Having a social platform to allow employees to connect and collaborate better will improve the knowledge flows of an organisation. It will allow companies to utilise the collective intelligence of its own employees to crowdsource and solve key business issues.
But in the current economic climate, companies are starting to think more about how to reduce costs. Is social media the answer? Kathi Browne of Wingspouse Publishing raises a good point on the subject:
"Interestingly, it is usually cost that is holding companies back. They see a potential cost to the man hours needed to learn / participate in social media and don't have a clear way to measure the return."
And maybe this is the problem. Companies are too focused on how to measure the ROI of social media and forget that actually this is just a natural form of business evolution. With over 500 million users of Facebook and 100 million users on LinkedIn, it's a fair bet to say that many of your employees are already using social media as part of their everyday lives. So surely it stands to reason that this will become embedded as part of how we communicate and collaborate in business? Kees Vogelsang agrees:
"Given the fact that more and more people are using many tools already for personal usage it is becoming easier to implement social media. And ... there is no way back. Ultimately these tools will be embraced everywhere, just like mobile phones."
So for those companies that are making the transition and investing in social media, if costs are not the key driver then what is it that is encouraging this cultural change? Andy Jankowski of Enterprise Strategies puts it simply and succinctly:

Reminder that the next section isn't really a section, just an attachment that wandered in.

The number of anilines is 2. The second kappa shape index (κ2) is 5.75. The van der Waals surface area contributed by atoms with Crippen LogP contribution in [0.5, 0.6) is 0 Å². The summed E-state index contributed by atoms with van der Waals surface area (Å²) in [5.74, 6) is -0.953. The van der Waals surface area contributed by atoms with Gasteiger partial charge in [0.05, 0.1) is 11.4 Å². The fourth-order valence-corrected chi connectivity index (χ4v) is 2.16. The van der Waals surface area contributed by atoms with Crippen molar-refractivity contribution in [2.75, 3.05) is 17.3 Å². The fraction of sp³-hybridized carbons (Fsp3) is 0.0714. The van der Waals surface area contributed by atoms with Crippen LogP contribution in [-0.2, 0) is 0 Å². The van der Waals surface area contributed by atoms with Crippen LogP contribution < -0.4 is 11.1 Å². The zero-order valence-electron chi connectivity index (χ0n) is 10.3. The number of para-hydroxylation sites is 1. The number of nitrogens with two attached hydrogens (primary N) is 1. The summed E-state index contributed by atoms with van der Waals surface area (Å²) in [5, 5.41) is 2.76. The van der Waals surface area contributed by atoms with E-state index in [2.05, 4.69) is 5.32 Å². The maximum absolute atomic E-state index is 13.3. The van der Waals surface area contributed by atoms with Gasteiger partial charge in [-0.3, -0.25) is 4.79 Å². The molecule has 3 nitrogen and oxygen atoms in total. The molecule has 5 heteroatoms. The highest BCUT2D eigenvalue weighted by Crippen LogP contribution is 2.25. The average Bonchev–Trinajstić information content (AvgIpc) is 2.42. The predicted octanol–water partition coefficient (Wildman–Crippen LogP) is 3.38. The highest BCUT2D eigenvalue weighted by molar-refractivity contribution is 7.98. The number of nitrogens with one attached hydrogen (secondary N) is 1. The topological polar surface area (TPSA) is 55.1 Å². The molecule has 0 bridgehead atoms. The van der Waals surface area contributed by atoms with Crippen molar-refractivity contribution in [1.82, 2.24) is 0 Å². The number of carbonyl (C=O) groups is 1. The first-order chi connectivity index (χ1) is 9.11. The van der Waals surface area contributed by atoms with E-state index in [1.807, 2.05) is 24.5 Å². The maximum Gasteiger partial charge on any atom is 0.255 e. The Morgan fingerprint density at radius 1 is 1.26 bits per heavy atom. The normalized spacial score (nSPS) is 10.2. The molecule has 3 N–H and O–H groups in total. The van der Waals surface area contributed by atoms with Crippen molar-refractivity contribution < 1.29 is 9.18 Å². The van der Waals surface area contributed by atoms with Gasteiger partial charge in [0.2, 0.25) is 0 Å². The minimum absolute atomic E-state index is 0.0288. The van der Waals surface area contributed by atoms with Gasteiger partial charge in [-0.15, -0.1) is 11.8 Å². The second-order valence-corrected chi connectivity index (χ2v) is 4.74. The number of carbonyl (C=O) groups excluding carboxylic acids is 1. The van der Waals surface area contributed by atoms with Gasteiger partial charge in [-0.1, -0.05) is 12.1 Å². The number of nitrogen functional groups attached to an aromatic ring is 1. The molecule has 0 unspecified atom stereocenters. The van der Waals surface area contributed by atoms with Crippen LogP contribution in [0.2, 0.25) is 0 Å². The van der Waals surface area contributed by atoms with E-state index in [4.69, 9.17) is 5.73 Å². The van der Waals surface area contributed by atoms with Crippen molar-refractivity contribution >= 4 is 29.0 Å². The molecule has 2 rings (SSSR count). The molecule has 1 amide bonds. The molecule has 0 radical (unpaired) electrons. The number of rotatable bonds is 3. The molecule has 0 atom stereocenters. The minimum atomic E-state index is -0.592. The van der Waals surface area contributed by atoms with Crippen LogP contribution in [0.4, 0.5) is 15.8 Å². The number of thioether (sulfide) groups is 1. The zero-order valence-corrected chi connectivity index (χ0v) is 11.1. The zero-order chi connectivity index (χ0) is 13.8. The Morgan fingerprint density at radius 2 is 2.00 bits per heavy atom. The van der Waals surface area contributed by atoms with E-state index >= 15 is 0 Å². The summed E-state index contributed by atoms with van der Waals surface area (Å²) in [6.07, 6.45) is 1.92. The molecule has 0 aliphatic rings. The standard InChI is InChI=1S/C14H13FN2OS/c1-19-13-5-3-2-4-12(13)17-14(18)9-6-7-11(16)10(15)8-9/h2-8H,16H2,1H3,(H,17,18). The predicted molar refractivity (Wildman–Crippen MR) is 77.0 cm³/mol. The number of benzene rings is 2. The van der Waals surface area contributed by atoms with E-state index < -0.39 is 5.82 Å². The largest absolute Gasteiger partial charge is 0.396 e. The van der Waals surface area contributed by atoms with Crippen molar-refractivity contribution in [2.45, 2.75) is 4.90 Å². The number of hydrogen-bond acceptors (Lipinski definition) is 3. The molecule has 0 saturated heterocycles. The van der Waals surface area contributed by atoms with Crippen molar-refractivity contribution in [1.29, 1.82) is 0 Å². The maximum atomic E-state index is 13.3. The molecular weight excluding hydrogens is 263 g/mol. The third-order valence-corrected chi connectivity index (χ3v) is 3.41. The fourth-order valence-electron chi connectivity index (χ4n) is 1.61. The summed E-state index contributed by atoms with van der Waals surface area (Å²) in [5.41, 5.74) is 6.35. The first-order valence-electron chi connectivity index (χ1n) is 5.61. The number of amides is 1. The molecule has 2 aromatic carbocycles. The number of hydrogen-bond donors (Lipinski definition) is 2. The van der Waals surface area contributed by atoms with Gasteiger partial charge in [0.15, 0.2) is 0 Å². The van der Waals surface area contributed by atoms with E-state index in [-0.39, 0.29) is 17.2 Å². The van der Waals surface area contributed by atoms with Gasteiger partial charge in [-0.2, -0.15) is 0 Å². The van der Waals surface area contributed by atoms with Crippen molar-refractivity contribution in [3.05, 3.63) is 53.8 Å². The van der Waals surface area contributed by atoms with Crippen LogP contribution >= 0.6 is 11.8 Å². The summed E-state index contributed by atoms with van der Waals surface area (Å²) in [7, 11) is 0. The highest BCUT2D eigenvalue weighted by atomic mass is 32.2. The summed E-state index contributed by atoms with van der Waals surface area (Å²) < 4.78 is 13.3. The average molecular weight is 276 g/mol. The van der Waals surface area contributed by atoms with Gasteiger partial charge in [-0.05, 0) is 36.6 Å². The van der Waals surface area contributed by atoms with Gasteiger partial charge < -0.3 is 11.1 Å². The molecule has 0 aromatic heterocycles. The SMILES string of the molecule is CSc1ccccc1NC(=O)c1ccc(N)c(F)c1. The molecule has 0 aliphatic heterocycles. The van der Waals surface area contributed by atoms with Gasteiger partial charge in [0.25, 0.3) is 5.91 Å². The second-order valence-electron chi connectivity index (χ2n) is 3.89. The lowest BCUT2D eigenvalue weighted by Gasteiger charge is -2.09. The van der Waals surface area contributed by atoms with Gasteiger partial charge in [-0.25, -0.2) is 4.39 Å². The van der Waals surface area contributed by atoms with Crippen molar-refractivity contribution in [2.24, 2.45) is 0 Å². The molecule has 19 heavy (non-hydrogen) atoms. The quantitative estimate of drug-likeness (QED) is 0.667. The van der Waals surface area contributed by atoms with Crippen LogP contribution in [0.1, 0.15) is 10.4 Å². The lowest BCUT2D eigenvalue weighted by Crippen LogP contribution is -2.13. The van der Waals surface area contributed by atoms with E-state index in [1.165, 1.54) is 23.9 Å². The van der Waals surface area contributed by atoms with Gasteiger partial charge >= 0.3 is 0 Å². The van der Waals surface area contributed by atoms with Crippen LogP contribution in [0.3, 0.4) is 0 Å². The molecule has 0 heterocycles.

I am seeing a few companies embrace enterprise social media to reduce costs, but not as many as I would have originally thought. It seems the main driver of companies making the Enterprise Social Media investment is simply changing the way their company works (e.g., more collaborative, less siloed, etc.). These types of improvements, while valued by the c-suite, are often hard to justify with numbers. I am seeing many more contextual examples being put forth than detailed ROI studies.
And this is where companies will have the greatest success with social media. The focus shouldn't be on reducing costs per se but more on the business benefits of better collaboration. We also mustn't forget that employees are working more and more remotely these days and social media can play a vital role in keeping employees connected.
Companies do need to start looking at evolving from a knowledge management organisation to a knowledge sharing one, using social technologies as the enabler to build that social business infrastructure. However, the cultural change in this transition should not be under-estimated or ignored and needs to be incorporated as part of the transitional strategy.
So is social media in the workplace a key driver for reducing costs? It will certainly influence the reduction of costs, but it should never be the main focus for creating The Social Workplace. The main focus should be the evolution of a company to provide more and better collaboration opportunities and increase knowledge sharing.